A Western state GIS tour
Colorado, Montana, Oregon and Utah are evaluating the benefits of cloud services
- By Rutrell Yasin
- Mar 04, 2011
Colorado, Montana, Oregon and Utah are evaluating the use of cloud services to cut storage and processing costs associated with geographic information system data. However, each state’s GIS environment is different. Here’s a snapshot.
- Colorado: The state wants to create a hybrid GIS incorporating centralized and fragmented features. Several Colorado state agencies have mature, independent systems but scarce resources, and IT silos have restricted development. Even so, Colorado is launching an enterprise GIS. There will be two components: one for public-facing services and the other for state government services. State agencies that lack their own infrastructure can access an enterprise spatial database engine. The public-facing environment will support a data clearinghouse for discovery and potential data downloads.
- Montana: The state has a federated infrastructure designed to support data discovery and distribution. Discovery is maintained via a Web portal run by the state library that can be used to search and access data. The data doesn’t need to be in the state’s data center. Instead, users can grab it with mapping or Web-based services. “The beauty is we have separated how to figure out where the data is from where the data is physically located,” said Robin Trenbeath, Montana’s GIS officer. The GIS supports 14 million Internet requests and almost 500G of data coming into and out of the network each month. Requests for Web mapping services and cadastral information represents the greatest use of the system.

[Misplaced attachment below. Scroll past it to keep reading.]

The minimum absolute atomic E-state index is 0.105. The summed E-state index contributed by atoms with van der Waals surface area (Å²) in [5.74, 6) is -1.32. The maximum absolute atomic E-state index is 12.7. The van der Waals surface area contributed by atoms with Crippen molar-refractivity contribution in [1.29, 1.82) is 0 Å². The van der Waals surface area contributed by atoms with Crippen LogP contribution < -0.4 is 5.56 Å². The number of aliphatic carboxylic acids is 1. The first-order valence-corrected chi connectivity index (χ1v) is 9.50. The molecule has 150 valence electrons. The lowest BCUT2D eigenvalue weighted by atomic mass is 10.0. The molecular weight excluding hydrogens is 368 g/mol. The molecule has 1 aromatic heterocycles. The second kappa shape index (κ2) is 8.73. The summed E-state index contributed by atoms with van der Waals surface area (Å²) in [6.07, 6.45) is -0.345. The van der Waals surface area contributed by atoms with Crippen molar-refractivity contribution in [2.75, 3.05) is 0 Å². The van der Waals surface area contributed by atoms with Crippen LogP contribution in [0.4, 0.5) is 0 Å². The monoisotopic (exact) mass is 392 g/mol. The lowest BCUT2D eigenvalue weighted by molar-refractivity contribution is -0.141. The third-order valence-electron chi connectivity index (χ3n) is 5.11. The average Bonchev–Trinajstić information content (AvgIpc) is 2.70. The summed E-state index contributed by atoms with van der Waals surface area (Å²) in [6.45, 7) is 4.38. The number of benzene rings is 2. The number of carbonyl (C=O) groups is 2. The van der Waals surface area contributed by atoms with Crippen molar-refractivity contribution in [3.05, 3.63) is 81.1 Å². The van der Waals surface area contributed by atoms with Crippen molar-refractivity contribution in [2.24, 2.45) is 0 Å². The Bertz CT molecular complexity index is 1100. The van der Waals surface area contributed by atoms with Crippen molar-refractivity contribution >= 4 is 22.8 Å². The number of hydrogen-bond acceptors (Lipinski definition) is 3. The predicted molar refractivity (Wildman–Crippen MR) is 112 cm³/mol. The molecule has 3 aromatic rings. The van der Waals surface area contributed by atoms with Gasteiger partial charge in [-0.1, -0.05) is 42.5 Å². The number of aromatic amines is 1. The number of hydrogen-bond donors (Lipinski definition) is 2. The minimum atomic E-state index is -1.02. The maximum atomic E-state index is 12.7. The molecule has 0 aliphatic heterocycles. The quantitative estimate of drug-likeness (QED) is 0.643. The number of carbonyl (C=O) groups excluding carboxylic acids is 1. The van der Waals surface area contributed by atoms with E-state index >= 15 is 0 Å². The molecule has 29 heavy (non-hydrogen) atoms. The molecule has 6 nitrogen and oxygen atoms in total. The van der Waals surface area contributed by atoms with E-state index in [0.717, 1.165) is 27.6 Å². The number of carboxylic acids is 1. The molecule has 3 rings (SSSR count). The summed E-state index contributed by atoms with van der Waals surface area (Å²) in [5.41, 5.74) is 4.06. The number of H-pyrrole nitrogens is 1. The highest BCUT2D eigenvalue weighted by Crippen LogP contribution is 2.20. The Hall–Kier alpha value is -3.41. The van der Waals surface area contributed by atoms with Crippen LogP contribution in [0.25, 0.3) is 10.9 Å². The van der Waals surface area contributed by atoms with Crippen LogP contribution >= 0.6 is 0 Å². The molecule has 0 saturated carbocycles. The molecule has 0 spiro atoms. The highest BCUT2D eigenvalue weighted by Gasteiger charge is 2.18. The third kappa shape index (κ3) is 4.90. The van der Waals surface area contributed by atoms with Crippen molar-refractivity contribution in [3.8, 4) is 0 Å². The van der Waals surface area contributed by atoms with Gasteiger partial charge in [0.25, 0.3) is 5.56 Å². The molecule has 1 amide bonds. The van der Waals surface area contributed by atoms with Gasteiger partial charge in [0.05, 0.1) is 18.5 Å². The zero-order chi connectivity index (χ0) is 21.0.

- Oregon: Oregon’s Geospatial Enterprise Office manages a geospatial data clearinghouse and spatial data library. GEO manages 4 terabytes of geospatial data for Oregon’s GIS community. That number is expected to grow to nearly 15 terabytes of stored geospatial data in the next few years.
- Utah: The Automated Geographic Reference Center was created more than 20 years ago as part of the state’s Department of Administrative Services. Within a year, the unit created the Services State Geographic Information Database. To improve the database, the center designed a distributed system for storage, retrieval and integration of large amounts of geospatial data. SGID also provides a central access point to search and download GIS datasets from the database.
Rutrell Yasin is senior editor for GCN covering cloud computing.